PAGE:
Investigations of the Membrane Thermoelectric Effect for Solar-Heat Powered Hydrogen Production and AU-AUFF Pilot Center

Energy conversion
in membranes

With custom designed equipment, the researchers are able to map the membrane’s properties. This is important for its ability to convert energy from pressure into electricity and vice versa. The photo shows Postdoc Jacopo Catalano in the laboratory (photo Lise Balsby)

The latest research findings show that membranes can be used for conversion of pressure into electrical energy with high efficiency. In the long term, this could be the key to more efficient and cost-effective energy conversion.

It looks like a very thin piece of plastic, but in reality it is an ion conducting membrane which is currently being used in e.g. fuel cells. What is special about the small piece of plastic lying on the table in the chemistry laboratory at Aarhus University is that it has been extensively studied by a small group of researchers over the last few years. They hope that they now have identified a new method for the conversion of energy with a very low loss of energy.

A detailed examination
With specially designed equipment, the researchers have carried out detailed studies of the membrane’s properties for the conversion of energy. The study includes electrokinetic conversion where pressure is converted directly into electricity through the membrane or vice versa where electricity is converted into pressure.

A number of parameters affect the efficiency of these energy conversion processes, and the research group has now mapped the properties of ion conducting membranes that are important for obtaining high conversion efficiencies.

The first tests show that the membrane can be optimised to an efficiency of up to 20 percent. This exceeds by far the previous maximum measured efficiency of five percent in silicon-based nanopores.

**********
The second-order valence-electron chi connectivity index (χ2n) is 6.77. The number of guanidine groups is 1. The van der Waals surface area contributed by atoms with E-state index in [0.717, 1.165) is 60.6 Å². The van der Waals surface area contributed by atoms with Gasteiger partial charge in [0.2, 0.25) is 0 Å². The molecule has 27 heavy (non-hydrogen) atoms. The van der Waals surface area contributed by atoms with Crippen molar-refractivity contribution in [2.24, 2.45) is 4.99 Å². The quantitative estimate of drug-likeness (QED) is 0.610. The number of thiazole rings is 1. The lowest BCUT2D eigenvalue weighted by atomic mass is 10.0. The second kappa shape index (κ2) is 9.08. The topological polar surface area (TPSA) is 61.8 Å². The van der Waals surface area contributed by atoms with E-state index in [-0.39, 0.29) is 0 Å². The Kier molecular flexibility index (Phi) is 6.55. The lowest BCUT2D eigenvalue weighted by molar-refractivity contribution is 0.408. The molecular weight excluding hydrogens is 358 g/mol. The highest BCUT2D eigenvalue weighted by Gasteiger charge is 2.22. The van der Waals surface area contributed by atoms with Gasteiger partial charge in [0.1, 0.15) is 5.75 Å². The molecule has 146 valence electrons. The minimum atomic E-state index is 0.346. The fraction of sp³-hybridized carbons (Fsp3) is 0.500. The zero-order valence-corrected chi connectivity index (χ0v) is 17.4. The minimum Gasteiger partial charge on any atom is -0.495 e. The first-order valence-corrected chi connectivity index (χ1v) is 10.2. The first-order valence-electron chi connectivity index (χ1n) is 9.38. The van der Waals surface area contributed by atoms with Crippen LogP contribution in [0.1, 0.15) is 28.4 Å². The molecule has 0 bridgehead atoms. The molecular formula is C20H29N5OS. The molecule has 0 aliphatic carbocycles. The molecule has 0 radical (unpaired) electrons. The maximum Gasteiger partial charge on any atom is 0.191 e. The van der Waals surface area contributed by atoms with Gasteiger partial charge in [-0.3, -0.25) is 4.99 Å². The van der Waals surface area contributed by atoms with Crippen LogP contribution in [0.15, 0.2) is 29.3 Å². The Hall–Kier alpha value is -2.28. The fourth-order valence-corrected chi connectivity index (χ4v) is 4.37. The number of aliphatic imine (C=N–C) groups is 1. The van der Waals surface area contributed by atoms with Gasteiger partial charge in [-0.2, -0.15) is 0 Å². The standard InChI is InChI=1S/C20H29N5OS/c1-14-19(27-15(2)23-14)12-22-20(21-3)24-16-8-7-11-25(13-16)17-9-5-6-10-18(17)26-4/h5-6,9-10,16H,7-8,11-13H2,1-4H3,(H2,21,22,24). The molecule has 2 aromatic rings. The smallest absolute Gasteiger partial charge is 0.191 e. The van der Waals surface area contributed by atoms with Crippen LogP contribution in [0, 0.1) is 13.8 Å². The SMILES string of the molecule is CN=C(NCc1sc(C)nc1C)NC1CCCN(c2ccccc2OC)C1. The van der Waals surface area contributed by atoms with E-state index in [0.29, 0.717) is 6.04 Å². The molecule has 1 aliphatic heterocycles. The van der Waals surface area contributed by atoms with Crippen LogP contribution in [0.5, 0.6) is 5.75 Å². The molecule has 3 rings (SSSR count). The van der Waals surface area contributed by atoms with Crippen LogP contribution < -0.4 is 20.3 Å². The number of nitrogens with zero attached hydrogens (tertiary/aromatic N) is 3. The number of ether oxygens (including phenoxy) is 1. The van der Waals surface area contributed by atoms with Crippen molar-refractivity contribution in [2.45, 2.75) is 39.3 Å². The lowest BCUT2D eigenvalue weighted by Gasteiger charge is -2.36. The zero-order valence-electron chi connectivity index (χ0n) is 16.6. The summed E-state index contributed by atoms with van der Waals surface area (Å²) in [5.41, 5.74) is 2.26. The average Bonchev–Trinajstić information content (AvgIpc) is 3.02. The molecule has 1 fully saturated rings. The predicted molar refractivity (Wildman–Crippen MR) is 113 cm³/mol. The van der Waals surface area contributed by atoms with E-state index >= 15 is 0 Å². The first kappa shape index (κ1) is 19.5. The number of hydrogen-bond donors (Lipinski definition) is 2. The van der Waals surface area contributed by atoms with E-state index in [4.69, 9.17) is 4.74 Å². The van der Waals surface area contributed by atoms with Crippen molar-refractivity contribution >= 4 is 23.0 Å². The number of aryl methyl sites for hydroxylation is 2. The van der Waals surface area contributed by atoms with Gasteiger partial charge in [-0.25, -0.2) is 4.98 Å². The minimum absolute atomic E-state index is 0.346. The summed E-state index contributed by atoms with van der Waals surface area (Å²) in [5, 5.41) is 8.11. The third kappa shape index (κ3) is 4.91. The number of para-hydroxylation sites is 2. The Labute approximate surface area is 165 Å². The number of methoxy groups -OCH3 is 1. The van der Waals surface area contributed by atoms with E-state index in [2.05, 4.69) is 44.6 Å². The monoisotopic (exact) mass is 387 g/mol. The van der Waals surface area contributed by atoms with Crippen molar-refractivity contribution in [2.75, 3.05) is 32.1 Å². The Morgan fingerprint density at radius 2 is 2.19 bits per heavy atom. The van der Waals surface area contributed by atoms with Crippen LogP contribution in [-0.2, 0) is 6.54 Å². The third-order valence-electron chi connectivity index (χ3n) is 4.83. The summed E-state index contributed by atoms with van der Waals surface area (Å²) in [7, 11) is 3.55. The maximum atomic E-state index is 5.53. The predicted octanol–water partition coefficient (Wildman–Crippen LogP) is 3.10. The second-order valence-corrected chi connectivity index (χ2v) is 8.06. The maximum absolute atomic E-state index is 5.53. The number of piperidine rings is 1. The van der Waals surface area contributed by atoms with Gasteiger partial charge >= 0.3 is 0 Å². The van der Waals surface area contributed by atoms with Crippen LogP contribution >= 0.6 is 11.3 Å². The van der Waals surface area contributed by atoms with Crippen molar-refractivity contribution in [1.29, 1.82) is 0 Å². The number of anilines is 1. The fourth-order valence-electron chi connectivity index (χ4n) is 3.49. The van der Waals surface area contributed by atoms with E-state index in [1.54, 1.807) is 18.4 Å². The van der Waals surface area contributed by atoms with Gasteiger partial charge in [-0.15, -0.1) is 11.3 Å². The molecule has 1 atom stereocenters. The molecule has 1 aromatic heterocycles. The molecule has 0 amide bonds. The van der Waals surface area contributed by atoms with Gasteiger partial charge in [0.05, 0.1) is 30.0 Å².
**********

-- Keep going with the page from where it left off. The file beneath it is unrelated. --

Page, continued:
Membrane-based gas compressor for cooling
One of the major advantages of electrokinetic energy conversion is that it requires no moving parts in contrast to e.g. pumps with motors. For this reason, membrane-based energy conversion systems can compete on both price, efficiency and reduced environmental impact, especially in small systems.

The technology is therefore of commercial interest in a number of different applications. This could be as an energy supply for homes where solar panels can be used to heat a liquid and thereby generate pressure that can be converted into electricity. Or it could be used in relation to cooling. The research group is in the process of developing a membrane-based energy conversion system for gas compression as a substitute for mechanical compressors.

Cheap, simple and efficient
Membrane technology may prove to be cheaper, simpler and far more energy efficient when it comes to cooling in smaller systems such as refrigerators. Working with the existing membranes on the market, the researchers have already achieved remarkable results with electrokinetic energy conversion. By optimising the properties of the membranes, they expect to be able to considerably increase the conversion efficiency.

However, it will take some years before the technology has matured for commercial use.